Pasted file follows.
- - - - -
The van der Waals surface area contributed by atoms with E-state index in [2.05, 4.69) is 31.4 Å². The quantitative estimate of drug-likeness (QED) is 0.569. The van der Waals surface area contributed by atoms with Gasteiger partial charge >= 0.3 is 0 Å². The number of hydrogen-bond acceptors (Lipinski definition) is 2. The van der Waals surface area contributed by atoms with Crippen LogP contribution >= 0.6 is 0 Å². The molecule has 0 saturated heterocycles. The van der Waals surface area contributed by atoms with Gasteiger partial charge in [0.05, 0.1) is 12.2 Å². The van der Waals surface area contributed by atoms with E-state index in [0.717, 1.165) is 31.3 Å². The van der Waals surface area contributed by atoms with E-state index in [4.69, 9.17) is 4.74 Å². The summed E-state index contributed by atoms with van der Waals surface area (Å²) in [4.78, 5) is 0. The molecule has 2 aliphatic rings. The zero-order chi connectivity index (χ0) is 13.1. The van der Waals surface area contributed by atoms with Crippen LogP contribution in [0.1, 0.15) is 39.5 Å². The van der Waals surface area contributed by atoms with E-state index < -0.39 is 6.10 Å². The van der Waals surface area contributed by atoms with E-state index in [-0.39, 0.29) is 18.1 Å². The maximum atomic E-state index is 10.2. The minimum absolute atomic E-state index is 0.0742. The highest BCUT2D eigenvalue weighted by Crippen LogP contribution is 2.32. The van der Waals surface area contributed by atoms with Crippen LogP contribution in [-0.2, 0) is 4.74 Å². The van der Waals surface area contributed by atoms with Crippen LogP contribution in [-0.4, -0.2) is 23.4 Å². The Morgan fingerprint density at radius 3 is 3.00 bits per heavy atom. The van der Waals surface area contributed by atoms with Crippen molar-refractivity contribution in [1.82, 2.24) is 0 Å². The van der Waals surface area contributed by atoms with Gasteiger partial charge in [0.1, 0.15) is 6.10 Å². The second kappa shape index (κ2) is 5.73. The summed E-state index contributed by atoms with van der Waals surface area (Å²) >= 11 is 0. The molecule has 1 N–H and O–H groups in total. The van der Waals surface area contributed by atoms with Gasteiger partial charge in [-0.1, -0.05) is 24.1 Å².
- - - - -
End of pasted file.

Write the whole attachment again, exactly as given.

The van der Waals surface area contributed by atoms with E-state index in [2.05, 4.69) is 31.4 Å². The quantitative estimate of drug-likeness (QED) is 0.569. The van der Waals surface area contributed by atoms with Gasteiger partial charge >= 0.3 is 0 Å². The number of hydrogen-bond acceptors (Lipinski definition) is 2. The van der Waals surface area contributed by atoms with Crippen LogP contribution >= 0.6 is 0 Å². The molecule has 0 saturated heterocycles. The van der Waals surface area contributed by atoms with Gasteiger partial charge in [0.05, 0.1) is 12.2 Å². The van der Waals surface area contributed by atoms with E-state index in [0.717, 1.165) is 31.3 Å². The van der Waals surface area contributed by atoms with E-state index in [4.69, 9.17) is 4.74 Å². The summed E-state index contributed by atoms with van der Waals surface area (Å²) in [4.78, 5) is 0. The molecule has 2 aliphatic rings. The zero-order chi connectivity index (χ0) is 13.1. The van der Waals surface area contributed by atoms with Crippen LogP contribution in [0.1, 0.15) is 39.5 Å². The van der Waals surface area contributed by atoms with E-state index < -0.39 is 6.10 Å². The van der Waals surface area contributed by atoms with E-state index in [-0.39, 0.29) is 18.1 Å². The maximum atomic E-state index is 10.2. The minimum absolute atomic E-state index is 0.0742. The highest BCUT2D eigenvalue weighted by Crippen LogP contribution is 2.32. The van der Waals surface area contributed by atoms with Crippen LogP contribution in [-0.2, 0) is 4.74 Å². The van der Waals surface area contributed by atoms with Crippen LogP contribution in [-0.4, -0.2) is 23.4 Å². The Morgan fingerprint density at radius 3 is 3.00 bits per heavy atom. The van der Waals surface area contributed by atoms with Crippen molar-refractivity contribution in [1.82, 2.24) is 0 Å². The van der Waals surface area contributed by atoms with Gasteiger partial charge in [0.1, 0.15) is 6.10 Å². The second kappa shape index (κ2) is 5.73. The summed E-state index contributed by atoms with van der Waals surface area (Å²) >= 11 is 0. The molecule has 1 N–H and O–H groups in total. The van der Waals surface area contributed by atoms with Gasteiger partial charge in [-0.1, -0.05) is 24.1 Å².